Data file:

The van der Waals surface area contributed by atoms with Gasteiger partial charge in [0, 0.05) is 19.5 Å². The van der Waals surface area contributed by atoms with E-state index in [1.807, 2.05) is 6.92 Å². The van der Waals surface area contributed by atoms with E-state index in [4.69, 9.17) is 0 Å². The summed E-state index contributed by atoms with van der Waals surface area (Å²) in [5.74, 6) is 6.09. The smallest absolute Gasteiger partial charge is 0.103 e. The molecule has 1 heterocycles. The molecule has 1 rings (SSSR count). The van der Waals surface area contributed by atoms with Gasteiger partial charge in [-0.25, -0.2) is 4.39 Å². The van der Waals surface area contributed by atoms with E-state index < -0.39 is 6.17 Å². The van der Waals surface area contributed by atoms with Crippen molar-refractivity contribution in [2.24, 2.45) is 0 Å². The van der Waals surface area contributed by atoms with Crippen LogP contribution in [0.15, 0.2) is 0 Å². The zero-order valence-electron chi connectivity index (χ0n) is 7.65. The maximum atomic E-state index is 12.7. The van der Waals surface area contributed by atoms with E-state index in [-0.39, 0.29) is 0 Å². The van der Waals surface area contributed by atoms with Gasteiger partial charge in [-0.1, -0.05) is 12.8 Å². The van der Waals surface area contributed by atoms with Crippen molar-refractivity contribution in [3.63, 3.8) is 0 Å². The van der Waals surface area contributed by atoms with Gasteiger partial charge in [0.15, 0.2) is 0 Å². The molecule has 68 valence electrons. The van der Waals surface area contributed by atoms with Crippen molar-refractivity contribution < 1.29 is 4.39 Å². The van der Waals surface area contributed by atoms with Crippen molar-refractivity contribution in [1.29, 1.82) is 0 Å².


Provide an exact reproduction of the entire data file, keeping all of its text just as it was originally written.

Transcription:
The van der Waals surface area contributed by atoms with Gasteiger partial charge in [0, 0.05) is 19.5 Å². The van der Waals surface area contributed by atoms with E-state index in [1.807, 2.05) is 6.92 Å². The van der Waals surface area contributed by atoms with E-state index in [4.69, 9.17) is 0 Å². The summed E-state index contributed by atoms with van der Waals surface area (Å²) in [5.74, 6) is 6.09. The smallest absolute Gasteiger partial charge is 0.103 e. The molecule has 1 heterocycles. The molecule has 1 rings (SSSR count). The van der Waals surface area contributed by atoms with Gasteiger partial charge in [-0.25, -0.2) is 4.39 Å². The van der Waals surface area contributed by atoms with E-state index < -0.39 is 6.17 Å². The van der Waals surface area contributed by atoms with Crippen molar-refractivity contribution in [2.24, 2.45) is 0 Å². The van der Waals surface area contributed by atoms with Crippen LogP contribution in [0.15, 0.2) is 0 Å². The zero-order valence-electron chi connectivity index (χ0n) is 7.65. The maximum atomic E-state index is 12.7. The van der Waals surface area contributed by atoms with E-state index in [-0.39, 0.29) is 0 Å². The van der Waals surface area contributed by atoms with Gasteiger partial charge in [-0.1, -0.05) is 12.8 Å². The van der Waals surface area contributed by atoms with Crippen molar-refractivity contribution in [3.63, 3.8) is 0 Å². The van der Waals surface area contributed by atoms with Gasteiger partial charge in [0.15, 0.2) is 0 Å². The molecule has 68 valence electrons. The van der Waals surface area contributed by atoms with Crippen molar-refractivity contribution < 1.29 is 4.39 Å². The van der Waals surface area contributed by atoms with Crippen molar-refractivity contribution in [1.29, 1.82) is 0 Å².